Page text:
South Sudanese states celebrate second independence anniversary
9 July 2013 - Hundreds of thousands of people in South Sudan's 10 states celebrated the country's second independence anniversary today with military parades, speeches, singing, dancing and sports.
The common theme for the day was "Towards effective nation-building and prosperity for all".
In Jonglei, South Sudan's largest and more conflict-prone state, Governor Koul Manyang Juuk called for an end to tribalism, saying it was time for the state's people to use their diversity for common good.
"You cannot develop this state if you do not accept yourself as equal sons and daughters of Jonglei," Governor Juuk said. "Jonglei is perhaps the greatest state in the nation, (but) some self-centered cliques are ruining our image."
Bor Municipality Mayor Nyal Majok Nyal decried the traditional practice of body-marking as a way to identify people by tribe, stating it was dividing the people of South Sudan.
"We cannot develop and build this nation with old (attitudes)," he said. "We need to acquire new (attitudes)... to (reverse the cycle) of poverty and conflict."
Members of the UNMISS South Korean Engineering contingent gave a performance of traditional martial arts – Taekwando -- to great applause from the crowds gathered in Bor.
In Unity State, Acting Governor Micheal Chiangjiek Geay, who is also Deputy Governor and Minister of Local Government and Law Enforcement, emphasized the importance of peace and agriculture.
"We (will) achieve independence in the true sense only when we are able to banish poverty, illiteracy and disease from our country," he said.
UNMISS State Coordinator Kenneth Payumo said South Sudan's people were working together to solve their problems.
"A few years ago ... people said they wanted peace and independence. ... Today, they say they need roads, schools ... this is the sign of a growing nation," he said.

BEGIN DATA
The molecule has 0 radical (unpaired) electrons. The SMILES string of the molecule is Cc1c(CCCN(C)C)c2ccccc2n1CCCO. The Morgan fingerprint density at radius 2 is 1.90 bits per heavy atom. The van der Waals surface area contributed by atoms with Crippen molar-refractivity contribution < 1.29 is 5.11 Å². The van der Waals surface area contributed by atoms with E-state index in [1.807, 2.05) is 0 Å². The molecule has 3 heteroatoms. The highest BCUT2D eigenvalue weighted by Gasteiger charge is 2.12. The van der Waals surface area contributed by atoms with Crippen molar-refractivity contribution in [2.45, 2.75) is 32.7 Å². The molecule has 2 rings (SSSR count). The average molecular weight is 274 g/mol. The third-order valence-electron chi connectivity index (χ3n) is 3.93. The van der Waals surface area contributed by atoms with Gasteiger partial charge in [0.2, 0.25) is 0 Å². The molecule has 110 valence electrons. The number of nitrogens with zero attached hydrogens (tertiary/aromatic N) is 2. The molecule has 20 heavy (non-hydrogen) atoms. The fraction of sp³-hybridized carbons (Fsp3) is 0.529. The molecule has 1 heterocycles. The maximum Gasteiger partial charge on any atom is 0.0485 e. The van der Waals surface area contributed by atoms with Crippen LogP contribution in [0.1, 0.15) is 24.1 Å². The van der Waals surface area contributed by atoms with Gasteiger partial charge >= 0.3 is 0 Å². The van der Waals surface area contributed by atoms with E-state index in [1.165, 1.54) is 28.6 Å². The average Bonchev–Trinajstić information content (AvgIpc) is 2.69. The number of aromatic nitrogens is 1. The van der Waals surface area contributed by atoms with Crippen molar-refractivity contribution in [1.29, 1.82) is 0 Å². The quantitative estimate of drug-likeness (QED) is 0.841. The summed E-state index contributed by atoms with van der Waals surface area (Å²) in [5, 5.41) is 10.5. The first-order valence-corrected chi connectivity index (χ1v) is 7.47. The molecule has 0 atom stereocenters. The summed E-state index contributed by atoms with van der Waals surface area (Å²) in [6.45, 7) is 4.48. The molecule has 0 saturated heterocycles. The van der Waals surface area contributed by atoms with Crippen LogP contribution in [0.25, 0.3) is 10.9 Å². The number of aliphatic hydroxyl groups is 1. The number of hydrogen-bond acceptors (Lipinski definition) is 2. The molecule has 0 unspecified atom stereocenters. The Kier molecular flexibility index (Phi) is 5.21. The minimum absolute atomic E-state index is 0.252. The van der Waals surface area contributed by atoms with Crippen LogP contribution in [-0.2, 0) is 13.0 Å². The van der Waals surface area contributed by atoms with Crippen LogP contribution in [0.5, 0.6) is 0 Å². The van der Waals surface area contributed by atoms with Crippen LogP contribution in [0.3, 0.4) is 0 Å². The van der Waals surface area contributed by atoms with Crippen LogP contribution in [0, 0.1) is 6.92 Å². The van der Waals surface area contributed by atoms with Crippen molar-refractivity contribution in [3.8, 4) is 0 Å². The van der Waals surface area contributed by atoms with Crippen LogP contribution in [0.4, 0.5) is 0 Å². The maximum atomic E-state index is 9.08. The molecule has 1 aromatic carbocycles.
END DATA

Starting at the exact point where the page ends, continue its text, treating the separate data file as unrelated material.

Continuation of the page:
Upper Nile State Governor Simon Kun Pouch urged citizens to maintain peaceful coexistence and embark on agriculture projects to improve their livelihoods.
During celebrations at Wau Stadium, Western Bahr El-Ghazal State, Governor Rizik Zakaria Hassan reiterated his government's commitment to maintain security and provide basic services for citizens, despite challenges like austerity measures and political wrangles.
"If every state commits itself and maintains security ... the country will be secure," he said. "Let us forgive (each other), clear our conscience(s) and go forward."
Sudan People's Liberation Army (SPLA) sector commander for the Greater Bahr El-Ghazal region, Lt. Gen. Gabriel Jok, emphasized that the national army fought to liberate South Sudan, not to oppress it. He urged soldiers to refrain from affiliating with particular political parties or individual politicians.
UNMISS State Coordinator Winnie Babihuga reassured the state government of UNMISS support in reconciliation and peace-building.
Members of the Warrap State government and UNMISS staff teamed up for a pre-independence cleaning exercise in the state capital Kuajok on 8 July. Led by Governor Nyandeng Malek, the group collected waste in different parts of town, including Freedom Square, where the main celebrations were held today. Local women and students joined the cleaning exercise, which was characterized by singing and dancing.
In Lakes State, Caretaker Governor Matur Chut Dhuol called on citizens gathered at Rumbek's Freedom Square to establish good relationships with neighboring communities for genuine peace.
Governor Dhuol said his government would prioritize education, agriculture and roads, urging people to stop ambushing and robbing travelers along state routes. He lauded UNMISS support for development activities, including renovation of a playground in the square before independence celebrations.
The day was celebrated at Gbudue Stadium in Yambio, Western Equatoria State, where Governor Bangasi Joseph Bakosoro told a large crowd that security was his main priority, although lack of funds has hindered many development projects.
The governor urged citizens to support women's efforts to attend school and avoid gender-based violence. He called on organized forces to provide education for soldiers by establishing teaching programmes for all.
Also addressing the gathering, UNMISS State Coordinator Ataklti Hailu said that sustainable peace and development remained South Sudan's greatest challenges. "After decades of war and displacement South Sudan deserves much better conditions than the current ones."
Mr. Hailu noted that Western Equatoria enjoyed fertile land, rich natural resources, a good climate and relatively secure environment, but added that more was needed for economic progress. If the government adopted appropriate policies and fully mobilized people, the state could become the bread basket of South Sudan.